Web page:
Museum of Art acquires rare Carl Bloch painting

The painting "the Mocking of Christ," by Carl Bloch, sits on display at the BYU Museum of Art. The painting was acquired by BYU for the Museum and debuted on June 6. (XXX)
The painting “The Mocking of Christ,” by Carl Bloch, sits on display at the BYU Museum of Art. The painting was acquired by BYU for the museum and debuted on June 6. (BYU)

BYU’s Museum of Art acquired a new Carl Bloch painting June 4. “The Mocking of Christ” depicts a soldier crowning Jesus’ head in thorns and has been unavailable for purchase for more than 100 years. The painting will join “Christ Healing the Sick at Bethesda” as Bloch’s second permanent painting in the Museum of Art.

Danish art dealer Peter Titelbech played a major role in BYU’s acquisition of the painting. The painting was completed in 1880 by Bloch and last sold in 1935, only to be rediscovered by Titelbech from a private collection at auction in December.

Titelbech previously knew of the museum’s history with Bloch paintings and immediately approached the Museum of Art with the opportunity to purchase the painting after convincing the auction house the painting needed to be sold to a private client.

“There are certain pieces that have one destination,” Titelbech said at a press conference. He said he convinced the auction house to sell the piece because he truly believes BYU is where it belongs.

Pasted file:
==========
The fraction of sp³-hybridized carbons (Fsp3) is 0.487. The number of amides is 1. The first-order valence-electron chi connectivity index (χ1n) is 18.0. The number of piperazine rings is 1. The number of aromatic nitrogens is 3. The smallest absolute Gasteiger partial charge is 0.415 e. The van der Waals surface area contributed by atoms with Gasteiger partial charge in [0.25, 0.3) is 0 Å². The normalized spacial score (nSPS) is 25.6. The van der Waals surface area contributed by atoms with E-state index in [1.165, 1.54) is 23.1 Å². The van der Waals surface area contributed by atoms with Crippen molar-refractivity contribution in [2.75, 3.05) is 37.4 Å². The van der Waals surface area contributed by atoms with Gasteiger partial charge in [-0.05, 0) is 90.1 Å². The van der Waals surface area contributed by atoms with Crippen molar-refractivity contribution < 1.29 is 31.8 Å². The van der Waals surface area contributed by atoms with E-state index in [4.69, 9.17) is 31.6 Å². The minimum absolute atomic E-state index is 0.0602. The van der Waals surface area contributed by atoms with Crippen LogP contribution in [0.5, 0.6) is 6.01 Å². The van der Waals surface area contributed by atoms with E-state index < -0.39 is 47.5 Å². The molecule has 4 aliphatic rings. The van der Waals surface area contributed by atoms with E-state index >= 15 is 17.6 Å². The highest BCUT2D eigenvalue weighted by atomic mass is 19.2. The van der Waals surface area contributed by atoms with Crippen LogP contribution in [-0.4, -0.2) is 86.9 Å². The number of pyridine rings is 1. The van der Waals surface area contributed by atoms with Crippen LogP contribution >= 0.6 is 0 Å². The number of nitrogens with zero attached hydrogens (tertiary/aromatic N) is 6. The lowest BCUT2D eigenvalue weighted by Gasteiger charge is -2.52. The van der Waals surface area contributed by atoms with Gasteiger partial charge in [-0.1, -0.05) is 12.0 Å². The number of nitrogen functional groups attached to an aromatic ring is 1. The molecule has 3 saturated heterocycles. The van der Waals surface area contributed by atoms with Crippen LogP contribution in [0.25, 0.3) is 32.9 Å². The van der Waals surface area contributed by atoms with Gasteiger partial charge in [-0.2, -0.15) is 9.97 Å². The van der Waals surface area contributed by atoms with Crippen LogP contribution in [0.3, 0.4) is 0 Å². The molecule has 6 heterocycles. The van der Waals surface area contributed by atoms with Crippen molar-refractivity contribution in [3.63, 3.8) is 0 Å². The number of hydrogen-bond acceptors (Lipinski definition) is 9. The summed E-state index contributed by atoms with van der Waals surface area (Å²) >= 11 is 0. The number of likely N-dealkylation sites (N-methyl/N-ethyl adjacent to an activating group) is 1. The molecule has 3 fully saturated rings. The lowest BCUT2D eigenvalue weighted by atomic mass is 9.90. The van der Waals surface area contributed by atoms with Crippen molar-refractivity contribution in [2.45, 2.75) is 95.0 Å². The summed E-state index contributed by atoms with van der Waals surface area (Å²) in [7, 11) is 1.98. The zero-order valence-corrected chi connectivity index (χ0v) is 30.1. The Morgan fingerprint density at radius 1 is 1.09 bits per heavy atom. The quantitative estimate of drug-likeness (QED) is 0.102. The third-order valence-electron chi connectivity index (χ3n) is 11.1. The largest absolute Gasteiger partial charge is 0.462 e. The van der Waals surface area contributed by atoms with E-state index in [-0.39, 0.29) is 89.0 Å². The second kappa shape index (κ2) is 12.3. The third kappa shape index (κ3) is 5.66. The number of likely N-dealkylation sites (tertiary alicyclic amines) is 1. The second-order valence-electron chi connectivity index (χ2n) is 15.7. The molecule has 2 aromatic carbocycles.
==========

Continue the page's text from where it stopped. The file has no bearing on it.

Museum of Art Director Mark Magleby said BYU is a good place for this piece because many people around Utah, regardless of how knowledgeable about art they are, know a great deal about Bloch’s work.

The Wheatley family, who contributed “Christ Healing the Sick at Bethesda” (the last Bloch painting available for purchase) to the museum, also purchased “The Mocking of Christ,” continuing a decade-long contribution to the Museum of Art.

Charles Wheatley said at the press conference it has been through many “miracles” that the museum has gotten these Bloch paintings and that they are meant to be at BYU.

Another version of the painting, featuring bright hues, was shown in the MOA’s Bloch exhibit “Sacred Gifts” last year. The newly acquired painting depicts Christ in gray and brown tones. Titelbech conducted extensive research, but so far there is no conclusion as to why Bloch created these different versions.

There is not an official release date of the painting for the public. The painting is set to go through conservation and will be put on display within the next few months.

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